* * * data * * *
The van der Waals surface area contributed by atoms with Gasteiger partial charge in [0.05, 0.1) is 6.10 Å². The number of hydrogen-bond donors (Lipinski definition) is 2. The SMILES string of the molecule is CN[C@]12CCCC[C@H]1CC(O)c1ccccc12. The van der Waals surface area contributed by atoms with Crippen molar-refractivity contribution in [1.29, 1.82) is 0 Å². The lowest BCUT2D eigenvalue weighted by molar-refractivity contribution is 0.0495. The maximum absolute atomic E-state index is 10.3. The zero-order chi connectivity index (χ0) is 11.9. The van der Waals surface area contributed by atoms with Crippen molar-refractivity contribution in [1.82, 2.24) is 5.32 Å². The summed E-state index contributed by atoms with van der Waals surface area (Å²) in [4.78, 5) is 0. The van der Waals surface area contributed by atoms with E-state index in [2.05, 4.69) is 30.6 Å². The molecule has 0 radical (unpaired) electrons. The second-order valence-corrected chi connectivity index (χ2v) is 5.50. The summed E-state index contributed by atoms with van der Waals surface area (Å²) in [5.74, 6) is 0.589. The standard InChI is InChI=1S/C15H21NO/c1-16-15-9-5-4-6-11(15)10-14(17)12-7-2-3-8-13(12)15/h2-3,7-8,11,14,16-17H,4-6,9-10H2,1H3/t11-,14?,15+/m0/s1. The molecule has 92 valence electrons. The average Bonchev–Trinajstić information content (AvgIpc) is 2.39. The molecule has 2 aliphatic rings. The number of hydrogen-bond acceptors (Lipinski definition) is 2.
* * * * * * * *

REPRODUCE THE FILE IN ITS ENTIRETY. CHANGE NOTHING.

The van der Waals surface area contributed by atoms with Gasteiger partial charge in [0.05, 0.1) is 6.10 Å². The number of hydrogen-bond donors (Lipinski definition) is 2. The SMILES string of the molecule is CN[C@]12CCCC[C@H]1CC(O)c1ccccc12. The van der Waals surface area contributed by atoms with Crippen molar-refractivity contribution in [1.29, 1.82) is 0 Å². The lowest BCUT2D eigenvalue weighted by molar-refractivity contribution is 0.0495. The maximum absolute atomic E-state index is 10.3. The zero-order chi connectivity index (χ0) is 11.9. The van der Waals surface area contributed by atoms with Crippen molar-refractivity contribution in [1.82, 2.24) is 5.32 Å². The summed E-state index contributed by atoms with van der Waals surface area (Å²) in [4.78, 5) is 0. The van der Waals surface area contributed by atoms with E-state index in [2.05, 4.69) is 30.6 Å². The molecule has 0 radical (unpaired) electrons. The second-order valence-corrected chi connectivity index (χ2v) is 5.50. The summed E-state index contributed by atoms with van der Waals surface area (Å²) in [5.74, 6) is 0.589. The standard InChI is InChI=1S/C15H21NO/c1-16-15-9-5-4-6-11(15)10-14(17)12-7-2-3-8-13(12)15/h2-3,7-8,11,14,16-17H,4-6,9-10H2,1H3/t11-,14?,15+/m0/s1. The molecule has 92 valence electrons. The average Bonchev–Trinajstić information content (AvgIpc) is 2.39. The molecule has 2 aliphatic rings. The number of hydrogen-bond acceptors (Lipinski definition) is 2.